Juvenile Division

Children are apt to make mistakes without fully realizing the consequences of their actions. In Utah, juvenile court is not a criminal court but rather a civil court. Offenses a juvenile admits to are not “convictions” like they would be in adult court but are civil commitments. Juvenile court is largely confidential and not open to the public.

 

In Utah, the primary focus of the juvenile court is to rehabilitate the offender. A judge will look first at options designed to help the juvenile make better choices in the future. Common corrective methods are counseling, probation, community service hours, fines, and detention days.

 

In cases where the treatment needs of the juvenile cannot be met while remaining in the home, the judge can send the juvenile to an out-of-home “community placement.” The object of such programs is to teach skills needed to make better choices and then reintegrate them back into their home. In extreme cases where a juvenile has been afforded the services of probation and community-based placements, the judge can order secure confinement. This is a maximum security facility where treatment and education is received. A juvenile may be held in secure confinement until age 21 but is usually released much sooner.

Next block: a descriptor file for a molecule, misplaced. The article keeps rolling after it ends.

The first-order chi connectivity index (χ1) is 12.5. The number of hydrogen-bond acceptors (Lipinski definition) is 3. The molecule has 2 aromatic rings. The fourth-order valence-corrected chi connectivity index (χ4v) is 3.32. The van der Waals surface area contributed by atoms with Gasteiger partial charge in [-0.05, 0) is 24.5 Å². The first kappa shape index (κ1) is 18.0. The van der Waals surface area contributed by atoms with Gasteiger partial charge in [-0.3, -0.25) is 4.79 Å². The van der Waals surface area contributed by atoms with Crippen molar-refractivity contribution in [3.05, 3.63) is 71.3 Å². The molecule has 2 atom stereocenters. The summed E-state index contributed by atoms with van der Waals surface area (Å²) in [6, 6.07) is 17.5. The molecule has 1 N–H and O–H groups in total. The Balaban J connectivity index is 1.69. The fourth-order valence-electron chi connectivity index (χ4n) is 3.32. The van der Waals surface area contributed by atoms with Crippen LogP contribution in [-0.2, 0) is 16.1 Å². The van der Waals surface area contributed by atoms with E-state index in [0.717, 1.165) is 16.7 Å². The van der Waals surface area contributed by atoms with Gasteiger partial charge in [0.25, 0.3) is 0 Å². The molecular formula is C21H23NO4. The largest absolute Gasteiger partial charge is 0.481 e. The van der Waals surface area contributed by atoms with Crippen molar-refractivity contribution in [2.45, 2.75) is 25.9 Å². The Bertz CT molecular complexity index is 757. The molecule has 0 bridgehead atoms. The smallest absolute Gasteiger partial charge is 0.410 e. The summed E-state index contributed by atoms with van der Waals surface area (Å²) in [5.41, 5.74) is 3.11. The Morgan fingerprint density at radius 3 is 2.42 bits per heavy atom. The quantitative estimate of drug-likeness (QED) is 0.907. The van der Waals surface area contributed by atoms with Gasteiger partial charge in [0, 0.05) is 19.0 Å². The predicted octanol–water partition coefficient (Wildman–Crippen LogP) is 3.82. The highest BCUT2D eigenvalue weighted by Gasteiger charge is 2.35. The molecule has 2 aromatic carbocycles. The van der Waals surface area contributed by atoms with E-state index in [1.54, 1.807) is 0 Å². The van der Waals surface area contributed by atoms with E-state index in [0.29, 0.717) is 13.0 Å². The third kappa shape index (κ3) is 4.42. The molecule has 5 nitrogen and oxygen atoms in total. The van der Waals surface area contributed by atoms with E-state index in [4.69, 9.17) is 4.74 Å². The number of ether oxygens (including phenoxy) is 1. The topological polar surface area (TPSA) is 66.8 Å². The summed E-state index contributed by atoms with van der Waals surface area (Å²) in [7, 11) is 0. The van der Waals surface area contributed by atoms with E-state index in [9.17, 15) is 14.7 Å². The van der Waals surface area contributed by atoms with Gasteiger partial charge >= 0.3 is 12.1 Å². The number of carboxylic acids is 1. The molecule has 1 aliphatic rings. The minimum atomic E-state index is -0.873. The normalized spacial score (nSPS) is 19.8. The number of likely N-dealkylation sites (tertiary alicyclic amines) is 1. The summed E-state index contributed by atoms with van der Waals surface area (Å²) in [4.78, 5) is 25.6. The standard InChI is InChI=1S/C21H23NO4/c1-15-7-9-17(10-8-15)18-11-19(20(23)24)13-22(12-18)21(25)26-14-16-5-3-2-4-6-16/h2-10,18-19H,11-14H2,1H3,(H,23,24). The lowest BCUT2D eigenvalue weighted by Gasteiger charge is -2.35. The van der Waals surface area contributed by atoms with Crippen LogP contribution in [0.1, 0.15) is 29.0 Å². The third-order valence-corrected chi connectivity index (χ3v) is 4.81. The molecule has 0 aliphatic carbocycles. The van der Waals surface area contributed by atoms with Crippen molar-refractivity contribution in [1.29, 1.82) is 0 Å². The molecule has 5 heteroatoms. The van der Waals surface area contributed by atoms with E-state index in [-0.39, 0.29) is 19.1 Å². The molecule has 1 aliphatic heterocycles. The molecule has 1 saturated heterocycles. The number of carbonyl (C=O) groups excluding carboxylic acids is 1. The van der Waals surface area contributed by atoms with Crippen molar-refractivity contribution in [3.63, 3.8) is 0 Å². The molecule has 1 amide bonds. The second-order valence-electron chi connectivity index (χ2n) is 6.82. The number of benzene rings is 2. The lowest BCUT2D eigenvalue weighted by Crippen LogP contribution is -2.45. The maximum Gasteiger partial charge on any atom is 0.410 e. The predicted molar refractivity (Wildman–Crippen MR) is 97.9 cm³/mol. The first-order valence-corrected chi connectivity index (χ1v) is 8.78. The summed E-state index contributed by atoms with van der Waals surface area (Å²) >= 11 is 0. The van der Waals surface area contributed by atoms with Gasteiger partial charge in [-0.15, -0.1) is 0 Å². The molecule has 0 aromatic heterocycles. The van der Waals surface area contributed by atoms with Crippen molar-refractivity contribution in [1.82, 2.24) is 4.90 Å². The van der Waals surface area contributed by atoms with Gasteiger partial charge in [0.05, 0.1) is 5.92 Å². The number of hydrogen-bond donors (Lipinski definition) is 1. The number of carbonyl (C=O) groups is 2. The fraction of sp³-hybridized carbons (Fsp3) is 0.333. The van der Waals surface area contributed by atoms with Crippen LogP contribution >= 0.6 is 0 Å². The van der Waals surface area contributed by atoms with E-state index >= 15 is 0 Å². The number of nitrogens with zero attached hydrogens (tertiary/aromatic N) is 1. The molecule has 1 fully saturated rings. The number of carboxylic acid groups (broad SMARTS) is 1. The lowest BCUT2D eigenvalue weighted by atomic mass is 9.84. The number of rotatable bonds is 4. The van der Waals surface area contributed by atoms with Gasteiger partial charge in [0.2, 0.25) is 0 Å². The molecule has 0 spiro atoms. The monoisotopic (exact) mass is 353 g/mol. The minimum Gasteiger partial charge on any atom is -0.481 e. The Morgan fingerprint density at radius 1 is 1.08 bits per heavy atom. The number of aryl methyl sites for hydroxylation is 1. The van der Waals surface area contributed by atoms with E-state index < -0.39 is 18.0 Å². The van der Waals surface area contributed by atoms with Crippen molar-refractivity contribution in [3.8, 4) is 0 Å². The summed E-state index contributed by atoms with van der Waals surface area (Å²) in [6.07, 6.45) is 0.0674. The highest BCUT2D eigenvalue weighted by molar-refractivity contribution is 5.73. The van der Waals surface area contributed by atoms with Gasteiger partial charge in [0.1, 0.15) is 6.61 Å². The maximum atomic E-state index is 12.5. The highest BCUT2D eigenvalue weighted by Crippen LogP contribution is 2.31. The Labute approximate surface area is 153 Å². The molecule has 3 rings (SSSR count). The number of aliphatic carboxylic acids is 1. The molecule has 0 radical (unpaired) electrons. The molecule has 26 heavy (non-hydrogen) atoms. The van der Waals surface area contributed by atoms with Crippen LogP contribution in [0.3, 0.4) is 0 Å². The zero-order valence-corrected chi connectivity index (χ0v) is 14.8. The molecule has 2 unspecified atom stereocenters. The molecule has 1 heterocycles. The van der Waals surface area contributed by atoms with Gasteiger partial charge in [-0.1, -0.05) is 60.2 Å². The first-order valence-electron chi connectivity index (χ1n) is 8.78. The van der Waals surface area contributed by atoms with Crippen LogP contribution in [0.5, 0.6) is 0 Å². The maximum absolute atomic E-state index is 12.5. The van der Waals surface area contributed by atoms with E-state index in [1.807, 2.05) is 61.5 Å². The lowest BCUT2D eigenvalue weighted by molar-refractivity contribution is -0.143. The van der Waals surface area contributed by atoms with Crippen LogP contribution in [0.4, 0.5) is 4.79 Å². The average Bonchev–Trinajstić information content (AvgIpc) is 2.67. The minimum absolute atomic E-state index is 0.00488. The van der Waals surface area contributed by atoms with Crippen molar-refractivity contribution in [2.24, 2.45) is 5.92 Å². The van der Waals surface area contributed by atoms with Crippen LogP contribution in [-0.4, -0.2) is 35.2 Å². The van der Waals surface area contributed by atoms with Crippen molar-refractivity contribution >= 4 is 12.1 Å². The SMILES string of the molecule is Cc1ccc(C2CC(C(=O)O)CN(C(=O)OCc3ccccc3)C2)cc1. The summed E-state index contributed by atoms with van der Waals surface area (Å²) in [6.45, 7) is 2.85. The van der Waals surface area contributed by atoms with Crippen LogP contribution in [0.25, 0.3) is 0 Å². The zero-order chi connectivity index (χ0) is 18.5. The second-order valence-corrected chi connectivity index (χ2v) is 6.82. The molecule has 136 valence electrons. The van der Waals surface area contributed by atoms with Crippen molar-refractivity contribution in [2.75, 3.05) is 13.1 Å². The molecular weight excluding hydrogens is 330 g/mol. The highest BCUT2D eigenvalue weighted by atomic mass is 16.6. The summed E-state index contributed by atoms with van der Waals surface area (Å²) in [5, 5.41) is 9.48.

Some crimes are so serious they may be tried in adult court and the process to determine appropriateness is handled by one of three methods— Direct File, Serious Youth Offender, and Certification.

 

  • Direct filing occurs automatically when the juvenile is at least 16 years old and is alleged to have committed murder or attempted murder, or when the juvenile had already been committed to secure care and thereafter commits a felony. A change to this rule is expected in 2013.

 

  • The Serious Youth Offender Act applies when the juvenile is at least 16 years old and commits one often specified aggravated crimes. It can also be utilized for certain serious offenses if the youth had already committed a prior felony-level offense involving a dangerous weapon. A preliminary hearing is held after charges are filed and the State must show it appears reasonable the crime was committed.